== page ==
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Study explains surprise surge in methane during pandemic lockdown

The study suggests that cutting methane may be even more of a challenge — and more urgent — than is currently understood. 

(AFP) — A mysterious surge in planet-heating atmospheric methane in 2020 despite Covid lockdowns that reduced many human-caused sources can be explained by a greater release from nature and, surprisingly, reduced air pollution, scientists said Wednesday.

Methane stays in the atmosphere only a fraction as long as carbon dioxide, but is far more efficient at trapping heat and is responsible for roughly 30 percent of the global rise in temperatures to date.

Released from the oil and gas, waste and agriculture sectors, as well as through biological processes in wetlands, the powerful greenhouse gas is a key target for efforts to curb global warming.

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But a new study published in the journal Nature suggests that cutting methane may be even more of a challenge — and more urgent — than is currently understood. 

Researchers in China, France, the U.S. and Norway found that efforts to reduce CO2 emissions and air pollution will affect the atmospheric process that scrubs methane from the air. That means that the planet-heating gas will linger longer and accumulate faster.

If the world is to meet the challenge of keeping warming to under 2 degrees Celsius since the pre-industrial era, "we will have to act even more quickly and even more strongly to reduce methane", said Philippe Ciais who co-led the research at France's Laboratory for the Sciences of Climate and Environment (LSCE).

The researchers focused on the mystery of the concentrations of methane in the atmosphere in 2020, which had their biggest increase on record even as Covid-19 lockdowns saw carbon dioxide emissions fall.

– ‘Bad news’ –

What they found is potentially two pieces of "bad news" for climate change, said co-author Marielle Saunois of (LSCE). 

Firstly, they looked at inventories to assess fossil fuel and agricultural methane emissions and found that human sources of methane did indeed fall slightly in 2020.

Then they used ecosystem models to predict wetland and fire emissions and estimated that warmer and wetter conditions over parts of the northern hemisphere caused a surge in emissions from wetlands.

That confirms other research and is worrying because the more methane released, the more warming, potentially creating a feedback loop largely outside of human control.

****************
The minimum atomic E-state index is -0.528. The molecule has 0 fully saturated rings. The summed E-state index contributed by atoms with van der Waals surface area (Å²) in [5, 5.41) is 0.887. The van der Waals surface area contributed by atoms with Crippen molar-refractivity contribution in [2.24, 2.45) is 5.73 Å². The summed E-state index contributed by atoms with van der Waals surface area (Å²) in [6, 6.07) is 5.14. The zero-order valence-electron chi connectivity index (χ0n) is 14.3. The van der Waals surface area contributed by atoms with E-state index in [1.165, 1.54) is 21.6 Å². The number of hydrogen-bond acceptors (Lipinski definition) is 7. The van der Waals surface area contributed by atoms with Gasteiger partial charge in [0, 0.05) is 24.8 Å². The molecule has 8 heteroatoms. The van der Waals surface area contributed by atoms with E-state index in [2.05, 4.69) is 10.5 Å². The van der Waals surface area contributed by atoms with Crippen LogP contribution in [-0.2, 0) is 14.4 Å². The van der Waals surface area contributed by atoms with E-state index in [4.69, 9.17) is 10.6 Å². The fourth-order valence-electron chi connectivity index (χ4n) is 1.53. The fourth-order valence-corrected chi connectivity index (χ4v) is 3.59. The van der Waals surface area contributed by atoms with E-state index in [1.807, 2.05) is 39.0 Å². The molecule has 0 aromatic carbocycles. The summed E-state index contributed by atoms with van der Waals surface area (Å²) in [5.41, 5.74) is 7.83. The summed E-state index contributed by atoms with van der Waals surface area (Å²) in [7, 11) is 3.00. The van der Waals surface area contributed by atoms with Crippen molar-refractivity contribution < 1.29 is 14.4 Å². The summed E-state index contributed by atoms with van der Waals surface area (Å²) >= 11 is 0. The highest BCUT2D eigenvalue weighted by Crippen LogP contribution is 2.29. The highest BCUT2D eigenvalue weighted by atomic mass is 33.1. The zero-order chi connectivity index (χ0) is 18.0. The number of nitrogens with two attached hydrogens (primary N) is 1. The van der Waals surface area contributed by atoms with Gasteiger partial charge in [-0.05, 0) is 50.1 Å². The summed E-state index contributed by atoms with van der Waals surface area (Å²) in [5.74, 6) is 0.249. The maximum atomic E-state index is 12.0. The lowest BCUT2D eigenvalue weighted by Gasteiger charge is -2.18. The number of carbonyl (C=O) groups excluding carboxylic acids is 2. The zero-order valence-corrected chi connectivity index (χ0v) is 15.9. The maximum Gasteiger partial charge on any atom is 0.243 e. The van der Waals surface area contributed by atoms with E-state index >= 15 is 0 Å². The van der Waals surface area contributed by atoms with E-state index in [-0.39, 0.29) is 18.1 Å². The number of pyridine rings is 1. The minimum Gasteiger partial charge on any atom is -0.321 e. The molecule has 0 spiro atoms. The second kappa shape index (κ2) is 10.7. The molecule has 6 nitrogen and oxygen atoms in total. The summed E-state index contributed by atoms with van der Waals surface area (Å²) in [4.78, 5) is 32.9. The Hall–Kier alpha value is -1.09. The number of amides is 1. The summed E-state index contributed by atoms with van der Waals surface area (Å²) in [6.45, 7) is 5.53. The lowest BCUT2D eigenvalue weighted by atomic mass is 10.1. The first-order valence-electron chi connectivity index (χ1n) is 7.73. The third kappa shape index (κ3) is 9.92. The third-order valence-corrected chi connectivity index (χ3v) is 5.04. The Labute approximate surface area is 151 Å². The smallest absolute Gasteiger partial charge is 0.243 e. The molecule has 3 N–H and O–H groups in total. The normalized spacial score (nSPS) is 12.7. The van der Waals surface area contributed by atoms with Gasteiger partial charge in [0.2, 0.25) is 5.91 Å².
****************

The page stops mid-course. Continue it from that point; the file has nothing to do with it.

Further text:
But that is only half of the story, the researchers found.

Researchers also looked at changes in atmospheric chemistry, because this provides a "sink" for methane, effectively cleaning it out of the air in a relatively short period by converting it to water and CO2 when it reacts with the hydroxyl radical (OH).

These hydroxyl radicals are present in tiny quantities and have a lifetime of less than a second, but they remove about 85 percent of methane from the atmosphere. 

They are the "Pac-Man of the atmosphere", said Ciais: "As soon as they see something they eat it and then disappear."

– ‘Surprise’ –

The researchers simulated changes in OH using known human sources of carbon monoxide, hydrocarbons and nitrogen oxide emissions that altogether affect the production and loss of hydroxyl radicals in the atmosphere. 

They found that OH concentrations in the atmosphere decreased by around 1.6 percent in 2020 from the year before, largely because of a fall in nitrogen oxide (NOx) emissions caused by the Covid lockdowns. Nitrogen oxide is emitted into the air primarily from burning fuel. 

The drop in OH might seem small but it can explain "half of the enigma", said Ciais.

The researchers said their study helps to solve the riddle of the rise in methane in the atmosphere in 2020.

But they acknowledged that more work would have to be done to answer the next mystery: why the rise in methane concentrations hit a new record in 2021.  

Ciais said this may be down to lower nitrogen oxide emissions from transport in the United States and India, as well as continued low levels of air travel due to the pandemic. 

He said climate models could be underestimating the impact on methane of cutting air pollution.

"When we reduce NOx emissions by about 20 percent, we can increase methane emissions twice as fast, and this has surprised us greatly," he told a press briefing. 

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By Kelly MACNAMARA

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